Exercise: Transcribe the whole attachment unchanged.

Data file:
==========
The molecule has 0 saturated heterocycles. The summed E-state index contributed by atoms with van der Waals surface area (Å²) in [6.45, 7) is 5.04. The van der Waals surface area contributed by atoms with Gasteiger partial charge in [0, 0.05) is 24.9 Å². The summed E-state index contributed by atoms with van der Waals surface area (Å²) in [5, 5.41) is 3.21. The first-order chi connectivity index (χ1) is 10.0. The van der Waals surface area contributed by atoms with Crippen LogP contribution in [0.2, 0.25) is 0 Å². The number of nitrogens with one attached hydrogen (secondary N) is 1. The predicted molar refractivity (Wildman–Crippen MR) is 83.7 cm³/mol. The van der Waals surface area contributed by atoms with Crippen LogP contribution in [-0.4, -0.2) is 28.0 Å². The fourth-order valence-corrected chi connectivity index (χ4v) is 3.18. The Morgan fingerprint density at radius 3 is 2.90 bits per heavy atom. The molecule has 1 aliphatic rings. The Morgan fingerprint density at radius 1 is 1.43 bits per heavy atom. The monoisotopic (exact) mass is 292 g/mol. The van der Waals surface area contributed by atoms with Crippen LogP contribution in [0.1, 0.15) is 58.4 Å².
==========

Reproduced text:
The molecule has 0 saturated heterocycles. The summed E-state index contributed by atoms with van der Waals surface area (Å²) in [6.45, 7) is 5.04. The van der Waals surface area contributed by atoms with Gasteiger partial charge in [0, 0.05) is 24.9 Å². The summed E-state index contributed by atoms with van der Waals surface area (Å²) in [5, 5.41) is 3.21. The first-order chi connectivity index (χ1) is 10.0. The van der Waals surface area contributed by atoms with Crippen LogP contribution in [0.2, 0.25) is 0 Å². The number of nitrogens with one attached hydrogen (secondary N) is 1. The predicted molar refractivity (Wildman–Crippen MR) is 83.7 cm³/mol. The van der Waals surface area contributed by atoms with Crippen LogP contribution in [-0.4, -0.2) is 28.0 Å². The fourth-order valence-corrected chi connectivity index (χ4v) is 3.18. The Morgan fingerprint density at radius 3 is 2.90 bits per heavy atom. The molecule has 1 aliphatic rings. The Morgan fingerprint density at radius 1 is 1.43 bits per heavy atom. The monoisotopic (exact) mass is 292 g/mol. The van der Waals surface area contributed by atoms with Crippen LogP contribution in [0.1, 0.15) is 58.4 Å².